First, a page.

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Judy Rumph

Measure or Perish - Commentary - The Chronicle of Higher Education - 3 views

shared by Judy Rumph on 14 Dec 10 - No Cached
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    I found this apropos.
Nils Peterson

U. of Phoenix Reports on Students' Academic Progress - Measuring Stick - The Chronicle ... - 0 views

  • In comparisons of seniors versus freshmen within the university, the 2,428 seniors slightly outperformed 4,003 freshmen in all categories except natural sciences, in which they were equivalent.
    • Nils Peterson
       
      This is the value added measure.
  • The University of Phoenix has released its third “Academic Annual Report,” a document that continues to be notable not so much for the depth of information it provides on its students’ academic progress but for its existence at all.
    • Nils Peterson
       
      Provides a range of measures, inc. demographics, satisfaction, indirect measures of percieved utility and direct measures using national tests.
  • The Phoenix academic report also includes findings on students’ performance relative to hundreds of thousands of students at nearly 400 peer institutions on two standardized tests
  • ...1 more annotation...
  • University of Phoenix seniors slightly underperformed a comparison group of 42,649 seniors at peer institutions in critical thinking, humanities, social sciences, and natural sciences, and moderately underperformed the peer group in reading, writing, and mathematics.
Nils Peterson

BBC News - McDonald's to launch own degree - 2 views

  • The two-year foundation degree in managing business operations is a demonstration of how seriously the company takes the training of its staff
    • Nils Peterson
       
      tying the degree to a stakeholder's needs. wonder what Macdonalds has a learning outcomes.
Nils Peterson

Nonacademic Members Push Changes in Anthropology Group - Faculty - The Chronicle of Hig... - 1 views

  • Cathleen Crain, an anthropologist who runs a consulting firm near Washington: "There is a growing vision of a unified anthropology, where academics informs practice and practice informs academics."
    • Nils Peterson
       
      Anthropology is having a conversation about stakeholders and this is impacting the national anthro organization. I wonder if its producing metrics that might inform student learning outcomes work.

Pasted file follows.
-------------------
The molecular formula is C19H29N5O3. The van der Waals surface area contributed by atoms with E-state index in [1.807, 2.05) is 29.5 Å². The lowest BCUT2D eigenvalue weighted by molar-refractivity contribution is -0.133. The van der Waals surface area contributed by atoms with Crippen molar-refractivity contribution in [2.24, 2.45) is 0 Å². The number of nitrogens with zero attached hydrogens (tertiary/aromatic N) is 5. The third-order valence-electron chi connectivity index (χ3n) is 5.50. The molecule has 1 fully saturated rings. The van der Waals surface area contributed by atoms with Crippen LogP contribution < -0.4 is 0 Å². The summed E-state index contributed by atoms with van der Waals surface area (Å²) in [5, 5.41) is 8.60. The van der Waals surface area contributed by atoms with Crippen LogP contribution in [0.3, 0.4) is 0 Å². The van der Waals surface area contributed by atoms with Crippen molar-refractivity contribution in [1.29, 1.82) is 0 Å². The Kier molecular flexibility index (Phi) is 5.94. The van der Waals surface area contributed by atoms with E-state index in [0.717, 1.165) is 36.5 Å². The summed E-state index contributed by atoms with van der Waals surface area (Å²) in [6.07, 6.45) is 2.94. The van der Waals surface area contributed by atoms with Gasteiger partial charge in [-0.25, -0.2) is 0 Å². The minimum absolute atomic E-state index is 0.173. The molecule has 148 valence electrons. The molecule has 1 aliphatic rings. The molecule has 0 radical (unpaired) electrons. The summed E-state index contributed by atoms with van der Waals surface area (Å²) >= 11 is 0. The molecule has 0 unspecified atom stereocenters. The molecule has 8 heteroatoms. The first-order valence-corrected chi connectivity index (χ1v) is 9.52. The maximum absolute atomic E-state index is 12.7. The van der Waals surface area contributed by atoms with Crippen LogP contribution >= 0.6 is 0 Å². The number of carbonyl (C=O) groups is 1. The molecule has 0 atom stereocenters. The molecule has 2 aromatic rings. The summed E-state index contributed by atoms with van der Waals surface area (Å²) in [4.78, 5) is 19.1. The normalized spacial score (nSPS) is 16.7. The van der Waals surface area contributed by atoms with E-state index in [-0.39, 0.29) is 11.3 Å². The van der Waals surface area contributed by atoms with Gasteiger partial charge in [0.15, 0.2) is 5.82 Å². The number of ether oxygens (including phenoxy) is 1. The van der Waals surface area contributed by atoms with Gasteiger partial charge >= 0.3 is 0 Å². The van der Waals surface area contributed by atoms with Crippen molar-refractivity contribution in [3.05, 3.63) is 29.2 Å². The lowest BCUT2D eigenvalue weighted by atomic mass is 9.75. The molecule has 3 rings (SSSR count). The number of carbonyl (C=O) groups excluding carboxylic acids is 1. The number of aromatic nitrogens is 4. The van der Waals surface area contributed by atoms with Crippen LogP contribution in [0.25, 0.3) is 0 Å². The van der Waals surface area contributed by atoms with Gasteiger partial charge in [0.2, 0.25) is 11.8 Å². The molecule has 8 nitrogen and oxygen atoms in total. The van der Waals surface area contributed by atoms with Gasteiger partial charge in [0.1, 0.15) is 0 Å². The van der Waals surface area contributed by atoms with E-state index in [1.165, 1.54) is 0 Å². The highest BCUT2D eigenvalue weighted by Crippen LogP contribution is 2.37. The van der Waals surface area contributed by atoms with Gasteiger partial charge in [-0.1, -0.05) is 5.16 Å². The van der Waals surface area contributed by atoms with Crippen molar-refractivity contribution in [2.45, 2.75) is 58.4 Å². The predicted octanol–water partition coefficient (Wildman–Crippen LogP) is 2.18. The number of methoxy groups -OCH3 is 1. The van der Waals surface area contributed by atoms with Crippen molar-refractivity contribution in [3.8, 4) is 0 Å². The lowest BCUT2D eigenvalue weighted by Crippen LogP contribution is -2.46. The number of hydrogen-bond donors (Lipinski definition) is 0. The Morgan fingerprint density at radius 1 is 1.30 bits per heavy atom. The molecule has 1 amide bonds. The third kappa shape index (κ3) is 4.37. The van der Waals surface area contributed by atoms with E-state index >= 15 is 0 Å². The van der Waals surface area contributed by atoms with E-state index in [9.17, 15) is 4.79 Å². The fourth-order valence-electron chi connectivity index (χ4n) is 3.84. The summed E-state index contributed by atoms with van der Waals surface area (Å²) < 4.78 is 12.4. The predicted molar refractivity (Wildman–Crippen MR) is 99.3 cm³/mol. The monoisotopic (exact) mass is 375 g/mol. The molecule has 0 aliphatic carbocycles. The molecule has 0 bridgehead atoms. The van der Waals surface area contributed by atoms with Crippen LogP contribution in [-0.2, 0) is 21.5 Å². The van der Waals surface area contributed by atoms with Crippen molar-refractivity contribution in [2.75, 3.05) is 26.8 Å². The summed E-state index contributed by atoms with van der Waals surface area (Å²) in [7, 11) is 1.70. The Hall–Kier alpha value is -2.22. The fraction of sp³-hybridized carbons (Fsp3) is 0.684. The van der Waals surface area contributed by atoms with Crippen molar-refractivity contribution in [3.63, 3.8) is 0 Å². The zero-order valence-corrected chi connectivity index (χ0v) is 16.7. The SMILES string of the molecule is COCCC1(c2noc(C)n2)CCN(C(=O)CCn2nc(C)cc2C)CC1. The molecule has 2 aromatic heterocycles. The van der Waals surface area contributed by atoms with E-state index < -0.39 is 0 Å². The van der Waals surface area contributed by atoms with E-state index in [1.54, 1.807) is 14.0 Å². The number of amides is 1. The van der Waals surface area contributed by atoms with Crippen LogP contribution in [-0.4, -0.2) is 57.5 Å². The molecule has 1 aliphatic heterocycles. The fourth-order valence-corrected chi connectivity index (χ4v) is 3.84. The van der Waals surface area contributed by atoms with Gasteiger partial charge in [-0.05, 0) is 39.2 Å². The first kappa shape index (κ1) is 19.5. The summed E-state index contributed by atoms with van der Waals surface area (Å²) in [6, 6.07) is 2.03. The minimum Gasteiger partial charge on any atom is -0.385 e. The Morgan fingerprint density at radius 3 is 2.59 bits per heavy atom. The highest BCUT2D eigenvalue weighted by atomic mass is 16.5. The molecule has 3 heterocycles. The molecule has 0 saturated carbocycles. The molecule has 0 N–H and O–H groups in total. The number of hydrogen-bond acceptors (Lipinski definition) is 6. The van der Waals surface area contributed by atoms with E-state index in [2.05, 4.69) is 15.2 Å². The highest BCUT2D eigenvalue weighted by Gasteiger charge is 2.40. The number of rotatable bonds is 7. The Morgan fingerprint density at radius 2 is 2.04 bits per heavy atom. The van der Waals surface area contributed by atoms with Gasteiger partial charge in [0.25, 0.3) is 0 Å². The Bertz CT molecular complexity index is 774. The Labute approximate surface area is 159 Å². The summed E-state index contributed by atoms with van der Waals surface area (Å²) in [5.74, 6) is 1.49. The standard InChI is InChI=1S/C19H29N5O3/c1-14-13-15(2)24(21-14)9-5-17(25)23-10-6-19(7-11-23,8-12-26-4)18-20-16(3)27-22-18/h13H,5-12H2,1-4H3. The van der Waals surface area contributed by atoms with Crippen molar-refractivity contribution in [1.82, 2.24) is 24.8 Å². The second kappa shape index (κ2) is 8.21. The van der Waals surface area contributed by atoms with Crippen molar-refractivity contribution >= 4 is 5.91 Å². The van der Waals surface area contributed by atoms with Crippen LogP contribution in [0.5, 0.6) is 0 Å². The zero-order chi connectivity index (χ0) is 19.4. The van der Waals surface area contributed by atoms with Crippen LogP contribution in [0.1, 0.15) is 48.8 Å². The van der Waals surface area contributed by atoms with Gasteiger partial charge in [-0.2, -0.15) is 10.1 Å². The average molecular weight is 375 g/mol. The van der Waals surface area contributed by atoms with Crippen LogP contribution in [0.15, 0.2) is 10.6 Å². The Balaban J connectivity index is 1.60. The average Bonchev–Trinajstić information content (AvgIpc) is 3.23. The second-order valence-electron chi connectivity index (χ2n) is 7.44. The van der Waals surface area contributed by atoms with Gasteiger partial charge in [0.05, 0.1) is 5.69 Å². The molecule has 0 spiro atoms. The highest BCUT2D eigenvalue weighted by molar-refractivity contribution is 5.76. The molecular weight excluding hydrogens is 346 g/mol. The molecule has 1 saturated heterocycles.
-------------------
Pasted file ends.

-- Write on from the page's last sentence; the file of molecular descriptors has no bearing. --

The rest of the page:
Nils Peterson

There is No College Cost Crisis - NYTimes.com - 3 views

  • “[A] modern university must provide students with an up-to-date education that familiarizes students with the techniques and associated machinery that are used in the workplace the students must enter.”
    • Nils Peterson
       
      the author means information technologies, but one might also talk about certain habits of mind which are associated with trends in the workplace the students must enter.
  • The causes of the increase in college costs (an increase that has not, they contend, put college “out of reach”) are external; colleges are responding, as they must, to changes they cannot ignore and still provide a quality product.
    • Nils Peterson
       
      Makes me want to re-visit Christiansen's Innovator's Dilemma, who talks about a business focusing on serving its best customer and losing focus on emerging products and markets that operate at lower price points.
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    Stanley Fish reviews "Why Does College Cost So Much?" bu Archibald and Feldman, two economists who conclude "there is no college cost crisis".
Nils Peterson

Community Colleges Must Focus on Quality of Learning, Report Says - Students - The Chro... - 0 views

  • Over all, 67 percent of community-college students said their coursework often involved analyzing the basic elements of an idea, experience, or theory; 59 percent said they frequently synthesized ideas, information, and experiences in new ways. Other averages were lower: 56 percent of students, for example, reported being regularly asked to examine the strengths or weaknesses of their own views on a topic. And just 52 percent of students said they often had to make judgments about the value or soundness of information as part of their academic work.
    • Nils Peterson
       
      one wonders, who is the stakeholder that commissioned this assessment and thinks these are important -- looks like the CITR might be underlying their thinking.
Nils Peterson

Jeff Sheldon on the Readiness for Organizational Learning and Evaluation instrument | A... - 4 views

shared by Nils Peterson on 01 Nov 10 - No Cached